I’ve always known that I was interested in such things, as a hobby, but I had never tried writing any of that down before, this obsession with the wonder of it all (to tap a phrase of James Ellroy’s). My enthusiasm for such things is sometimes hard to articulate without me sounding like a madman, because the “such things” in this case are monstrous nuclear weapons or other disturbing legacies of the nuclear age. Some of my early NUKEMAP interviews came off wrong, I felt, for this reason.

But I’ve learned to live with it, in a sense. There’s no point in pretending I don’t find this stuff fascinating, even if it is macabre. I can’t hide it; the answer is not to pretend to be disinterested, but just to try to be more thoughtful. That’s my responsibility, if I don’t want to look like I’m out of my mind, and if I don’t want to trivialize a lot of suffering and potential suffering. The blog has pushed me in that direction very forcefully, and that, at least as much as everything else, has been worth the payoff. One year down — here’s to the next year.

18 Responses to “One year of Restricted Data”

  1. Charles Day says:

    Internet years (IY) are shorter the calendar years (CY). During the dot-com boom, 7 IY = I CY, like dog years. Now that things have slowed down a bit, it’s more like 4 IY = I CY. So happy fourth anniversary, Restricted Data!

  2. Kathryn Olesko says:

    Great year! Looking forward to the next! Best, Kathy

  3. cthippo says:

    Congratulations on one year, Alex!

    Still hoping you’ll do a post on gaseous thermal enrichment one of these days

    • Steve Huntsman says:

      I’d be interested to know if, when and how any ideas about *molten* diffusion pop up in your reading.

  4. Russ Wellen says:

    Congratulations and thank you for maintaining this amazing site.

  5. Susan Roy says:

    Congratulations! I love your post and share your enthusiasm for the simultaneous horrific/hilarious nature of so much surrounding the atomic bomb. You find such terrific stuff…and even as I type I am enjoying my morning coffee in your AEC mug. Looking forward to the next year of Restricted Data!

  6. Kenton A. Hoover says:

    Small correction: that’s an actual powered blimp, not a barrage balloon. Barrage balloons didn’t have control cars, used inflatable fins not rigid ones (you need the rigidity since you’re using them as actual control surfaces) and were moored by just winching them down and partally deflating them, not using a mooring mast (that tetrahedron in the shot is a mooring mast).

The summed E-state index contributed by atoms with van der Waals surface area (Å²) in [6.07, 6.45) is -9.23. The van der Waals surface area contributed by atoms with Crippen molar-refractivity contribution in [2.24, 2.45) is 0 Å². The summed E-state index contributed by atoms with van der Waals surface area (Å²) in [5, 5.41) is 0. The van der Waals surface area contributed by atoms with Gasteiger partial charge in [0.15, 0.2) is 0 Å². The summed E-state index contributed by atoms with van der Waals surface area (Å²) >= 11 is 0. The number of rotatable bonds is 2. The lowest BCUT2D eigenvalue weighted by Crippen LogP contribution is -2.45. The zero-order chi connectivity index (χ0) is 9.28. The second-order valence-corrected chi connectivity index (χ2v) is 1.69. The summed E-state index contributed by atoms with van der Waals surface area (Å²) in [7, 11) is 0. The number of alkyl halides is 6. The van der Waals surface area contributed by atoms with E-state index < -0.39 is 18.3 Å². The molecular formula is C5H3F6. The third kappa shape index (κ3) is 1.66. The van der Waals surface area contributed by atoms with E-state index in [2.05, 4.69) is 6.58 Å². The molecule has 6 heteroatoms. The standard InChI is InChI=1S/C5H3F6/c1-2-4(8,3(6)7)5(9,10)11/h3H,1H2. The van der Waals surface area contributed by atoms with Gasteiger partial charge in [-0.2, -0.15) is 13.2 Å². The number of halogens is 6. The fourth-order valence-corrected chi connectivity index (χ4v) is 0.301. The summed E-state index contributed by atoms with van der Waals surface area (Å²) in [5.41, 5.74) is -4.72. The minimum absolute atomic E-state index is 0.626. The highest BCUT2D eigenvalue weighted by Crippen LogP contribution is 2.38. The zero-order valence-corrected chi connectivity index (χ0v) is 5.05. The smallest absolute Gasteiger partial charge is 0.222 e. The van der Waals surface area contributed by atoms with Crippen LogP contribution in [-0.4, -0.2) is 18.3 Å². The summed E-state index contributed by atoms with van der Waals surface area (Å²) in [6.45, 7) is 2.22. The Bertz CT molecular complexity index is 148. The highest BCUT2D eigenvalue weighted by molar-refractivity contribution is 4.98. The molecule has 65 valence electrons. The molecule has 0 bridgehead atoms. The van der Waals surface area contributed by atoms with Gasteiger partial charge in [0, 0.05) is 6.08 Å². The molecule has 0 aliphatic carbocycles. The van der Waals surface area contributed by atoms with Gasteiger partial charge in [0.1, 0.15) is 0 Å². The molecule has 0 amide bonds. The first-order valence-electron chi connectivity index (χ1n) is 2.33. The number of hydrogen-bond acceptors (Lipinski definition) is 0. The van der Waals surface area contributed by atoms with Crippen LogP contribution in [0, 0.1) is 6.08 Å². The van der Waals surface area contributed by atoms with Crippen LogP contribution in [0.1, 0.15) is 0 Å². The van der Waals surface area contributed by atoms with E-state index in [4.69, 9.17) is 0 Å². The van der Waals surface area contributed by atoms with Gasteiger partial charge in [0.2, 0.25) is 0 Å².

And congrats on Year One — love the blog.

  7. Patrick McCray says:

    Congrats on Year #1…it’s been both entertaining and edifying to read!

  8. John says:

    Thanks for your blog and congratulations on a year of posts from an amateur Cold War and nuclear history maven.

  9. Pete says:

    Congratulations! I was in the TWAA (and associated) business for 20 years. I love the hearing the stories and history from this side.

  10. Xaq Frohlich says:

    Congratulations! I would say your blog has been a great success, and I look forward to following it for another year. It has been an inspiration to me, and hopefully I’ll get the “Comedo Ergo Sum” food and STS blog going soon. Although it is a challenge balancing blogging, book-drafting, and early career duties. You’re an Übermensch!

  11. Jon Agar says:

    Great work, Alex. May people continue to come for the destruction but stay for the history

  12. Greg says:

    Fascinating stuff, well done and thank you.

  13. Ben Johnson says:

    Great job Dr. Wellerstein. I’ve enjoyed the blog immensely and look forward to many more enjoyable hours spent here.

  14. J B says:

    I am one who ‘found this site’ from the Nuke Map. I explored the limitations of the modeling, including one configuration which predicts the destruction of the Milky Way Galaxy, and a part of Andromeda.

    Fun and interesting stuff.

  15. Miles Wimbrow says:

    I’m sure you’ve mentioned this in a blog post, but there’s something — shall we say ironic? Strangely edifying? — about wanting to share so much information about secrecy. I don’t remember when I first found this site, but I’m glad that I have, and I hope your future posts continue to be as informative and provocative as this first year’s. This is by no means a dead or esoteric topic reserved for academics only.

  16. Mike Lehman says:

    Add my late congrats to Year 1! Belated, as I’ve been consciously avoiding the blog because it’s such an inspiration to comment, but I have this diss staring me down, so needed to focus. However, visited to check a citation and thought I’d say that your work here is of great value across a number of fields of interest. All that secrecy hid complexity, which becomes all that more obvious with each new finding in the archive. Looking forward to Year 2.